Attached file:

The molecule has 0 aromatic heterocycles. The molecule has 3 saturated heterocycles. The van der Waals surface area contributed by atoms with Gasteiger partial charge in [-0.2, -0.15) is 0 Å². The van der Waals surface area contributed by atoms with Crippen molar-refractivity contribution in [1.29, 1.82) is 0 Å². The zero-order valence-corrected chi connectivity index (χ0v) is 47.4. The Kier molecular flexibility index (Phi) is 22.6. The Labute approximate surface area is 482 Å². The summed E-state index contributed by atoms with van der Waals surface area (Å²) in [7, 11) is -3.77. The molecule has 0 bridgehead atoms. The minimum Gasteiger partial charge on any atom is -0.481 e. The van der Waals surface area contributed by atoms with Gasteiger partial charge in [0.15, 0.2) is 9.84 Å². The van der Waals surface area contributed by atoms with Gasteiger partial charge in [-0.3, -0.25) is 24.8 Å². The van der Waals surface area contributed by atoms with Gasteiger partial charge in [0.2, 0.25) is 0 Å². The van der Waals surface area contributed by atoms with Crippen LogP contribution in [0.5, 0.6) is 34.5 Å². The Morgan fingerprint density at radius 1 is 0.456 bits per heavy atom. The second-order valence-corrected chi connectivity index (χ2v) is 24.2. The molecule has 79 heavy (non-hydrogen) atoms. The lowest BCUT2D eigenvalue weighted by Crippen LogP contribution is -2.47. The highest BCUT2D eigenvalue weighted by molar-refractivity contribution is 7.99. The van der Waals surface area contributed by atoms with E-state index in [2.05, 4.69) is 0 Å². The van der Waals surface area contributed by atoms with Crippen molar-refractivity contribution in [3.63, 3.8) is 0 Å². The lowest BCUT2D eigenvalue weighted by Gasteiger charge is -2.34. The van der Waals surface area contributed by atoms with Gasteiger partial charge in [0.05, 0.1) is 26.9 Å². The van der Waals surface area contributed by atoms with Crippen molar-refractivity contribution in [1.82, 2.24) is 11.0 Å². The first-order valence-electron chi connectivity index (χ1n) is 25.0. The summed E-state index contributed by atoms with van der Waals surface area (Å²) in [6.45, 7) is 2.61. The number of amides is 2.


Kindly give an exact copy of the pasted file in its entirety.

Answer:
The molecule has 0 aromatic heterocycles. The molecule has 3 saturated heterocycles. The van der Waals surface area contributed by atoms with Gasteiger partial charge in [-0.2, -0.15) is 0 Å². The van der Waals surface area contributed by atoms with Crippen molar-refractivity contribution in [1.29, 1.82) is 0 Å². The zero-order valence-corrected chi connectivity index (χ0v) is 47.4. The Kier molecular flexibility index (Phi) is 22.6. The Labute approximate surface area is 482 Å². The summed E-state index contributed by atoms with van der Waals surface area (Å²) in [7, 11) is -3.77. The molecule has 0 bridgehead atoms. The minimum Gasteiger partial charge on any atom is -0.481 e. The van der Waals surface area contributed by atoms with Gasteiger partial charge in [0.15, 0.2) is 9.84 Å². The van der Waals surface area contributed by atoms with Gasteiger partial charge in [-0.3, -0.25) is 24.8 Å². The van der Waals surface area contributed by atoms with Gasteiger partial charge in [0.2, 0.25) is 0 Å². The van der Waals surface area contributed by atoms with Crippen LogP contribution in [0.5, 0.6) is 34.5 Å². The Morgan fingerprint density at radius 1 is 0.456 bits per heavy atom. The second-order valence-corrected chi connectivity index (χ2v) is 24.2. The molecule has 79 heavy (non-hydrogen) atoms. The lowest BCUT2D eigenvalue weighted by Crippen LogP contribution is -2.47. The highest BCUT2D eigenvalue weighted by molar-refractivity contribution is 7.99. The van der Waals surface area contributed by atoms with E-state index in [2.05, 4.69) is 0 Å². The van der Waals surface area contributed by atoms with Crippen molar-refractivity contribution in [3.63, 3.8) is 0 Å². The lowest BCUT2D eigenvalue weighted by Gasteiger charge is -2.34. The van der Waals surface area contributed by atoms with Gasteiger partial charge in [0.05, 0.1) is 26.9 Å². The van der Waals surface area contributed by atoms with Crippen molar-refractivity contribution in [1.82, 2.24) is 11.0 Å². The first-order valence-electron chi connectivity index (χ1n) is 25.0. The summed E-state index contributed by atoms with van der Waals surface area (Å²) in [6.45, 7) is 2.61. The number of amides is 2.